• You get company perks (free food, cheaper hardware, gym, health care and so on…)

All of this will make you happy but there is a flipside, too.

  • You are a geek, possibly even with a “scene” background and you “sell out to the man” in the eyes of a lot of people that saw you as an equal before.
  • People expect you to change drastically and you have to suffer many “tongue-in-cheek” comments about you “being assimilated”, “joining the mothership” and other “clever” remarks.
  • Whenever you talk about a product of your company, people will take it less serious than when you said the same prior joining the company. “Of course you say this is good, they pay you for it”.
  • You will be responsible for everything your company does, no matter how far removed from your area of expertise or even location it happens.
  • You will be judged not by the good stuff that happens but by the lower quality things the company produces – it is fun to poke the giant and show that you can do things better (whilst forgetting the dependencies the giant has to support that you don’t have to)
  • Naturally you will be considered to have insight into all the happenings in the company and probably can tell in detail whatever people might want to know.
  • It is expected that if somebody wants you to work for them (for example as a speaker at a conference) your company will gladly pay for your travel there and the accommodation and not the organization that wants you to work for them.
  • You are expected to be as rich as the richest director in the company, as all the goods are shared equally, right?
  • You will know what stocks to invest in as your company is big in Wall Street
  • You can get anyone a job in your company, even if they haven’t the faintest clue what they really want to do or what they can bring to the table.

Each of these is no biggie and you can shrug them off, but it is amazing how many of these happen day in and day out.

So here is what I do and know about my company and its future:

  • I work as a web architect, giving advice on frontend web development matters to the people who build the internal tools that we build our web sites with.
  • I am part of a team whose job it is to define the standards frontend web matters are delivered to.
  • I am working on internal tools to make it easier to re-use code and components across different products.
  • I propose people to hire and interview others for positions in web development
  • I am an external European arm of our development library and can offer information and talks about that
  • I am a speaker that can talk about all the public facing APIs, libraries and components we offer for outside developers
  • I am an internal trainer on all matters web development and human interaction (accessibility, writing for the web…)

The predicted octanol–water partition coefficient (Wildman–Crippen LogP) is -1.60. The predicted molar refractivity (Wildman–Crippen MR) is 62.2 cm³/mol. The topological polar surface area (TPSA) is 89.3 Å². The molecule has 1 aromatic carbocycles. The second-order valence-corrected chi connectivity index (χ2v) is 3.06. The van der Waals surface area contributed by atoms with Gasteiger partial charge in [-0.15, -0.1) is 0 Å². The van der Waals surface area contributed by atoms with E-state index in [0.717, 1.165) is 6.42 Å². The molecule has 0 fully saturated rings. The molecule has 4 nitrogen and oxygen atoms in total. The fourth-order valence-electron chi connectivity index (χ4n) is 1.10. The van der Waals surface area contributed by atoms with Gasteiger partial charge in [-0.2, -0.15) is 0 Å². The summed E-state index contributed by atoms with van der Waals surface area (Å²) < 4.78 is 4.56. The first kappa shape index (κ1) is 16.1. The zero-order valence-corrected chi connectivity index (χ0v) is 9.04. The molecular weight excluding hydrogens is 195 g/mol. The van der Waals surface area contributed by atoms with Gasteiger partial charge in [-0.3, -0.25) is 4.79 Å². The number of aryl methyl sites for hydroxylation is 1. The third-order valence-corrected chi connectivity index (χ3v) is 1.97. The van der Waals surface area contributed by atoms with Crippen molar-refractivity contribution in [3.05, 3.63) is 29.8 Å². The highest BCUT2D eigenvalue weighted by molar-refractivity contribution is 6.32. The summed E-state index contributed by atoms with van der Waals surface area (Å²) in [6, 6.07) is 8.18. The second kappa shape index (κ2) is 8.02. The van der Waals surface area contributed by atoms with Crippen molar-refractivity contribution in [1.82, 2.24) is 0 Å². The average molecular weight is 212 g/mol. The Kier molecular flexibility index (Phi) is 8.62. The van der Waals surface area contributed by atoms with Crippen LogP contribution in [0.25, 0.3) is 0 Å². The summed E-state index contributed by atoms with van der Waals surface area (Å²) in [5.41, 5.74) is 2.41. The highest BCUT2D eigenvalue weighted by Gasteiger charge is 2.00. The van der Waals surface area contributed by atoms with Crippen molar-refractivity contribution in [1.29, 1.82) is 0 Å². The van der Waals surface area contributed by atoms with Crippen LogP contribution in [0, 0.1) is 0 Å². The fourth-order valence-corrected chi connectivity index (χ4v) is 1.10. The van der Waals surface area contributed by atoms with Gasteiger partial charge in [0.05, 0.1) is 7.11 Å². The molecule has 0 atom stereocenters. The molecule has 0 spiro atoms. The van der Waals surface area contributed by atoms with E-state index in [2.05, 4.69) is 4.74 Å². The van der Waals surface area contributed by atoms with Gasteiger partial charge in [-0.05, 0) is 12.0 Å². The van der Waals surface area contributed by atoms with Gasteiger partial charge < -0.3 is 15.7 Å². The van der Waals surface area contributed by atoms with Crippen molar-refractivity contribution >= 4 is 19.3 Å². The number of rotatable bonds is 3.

• I am reviewing internal code and products of Europe, Asia and sometimes the US
  • I talk a lot to teams in the US to make sure our standards tie in with their ideas and will become global standards
  • I talk to universities about hack days, challenges and other academic happenings.
  • I keep an eye on the team in Europe and around the globe to make sure that developers are happy and can do a good job – removing obstacles for them and talking people out of ideas that would mean a lot of work for the web developers without much gain.
  • I liaise with other people in the same positions and HR and PR to make sure we have some processes in place that will ensure that we can hire good people in the future and give potential new developers an insight into what it means to be a developer for a large site like ours.
  • I speak to the backend teams to ensure we work together smoothly and have methodologies that work hand-in-hand.

This is a lot, and it keeps me busy with the things I care about the most – cool technology that benefits web surfers and empowering people who want to build this technology.

In short, I talk a lot to developers, their managers and outside people about our technologies to make sure that we can deliver good products and have fun experimenting with new ideas.

And that is all that I know about in my company. Anything else, I’d venture to guess that you know more than I do!

Code tutorials for lazy people with Ajax Code Display

Monday, January 28th, 2008

Currently I am writing a lot of tutorials for an online self-training course about web standards and I ran into the annoyance of having to maintain example code in two places: the code itself and the HTML document with the explanations. Therefore I took jQuery and wrote a small script that automatically turns links to HTML code examples with HTML entities and line numbers. You can define which lines to display, which lines should be highlighted and you can add a live preview in an IFRAME when the link is clicked.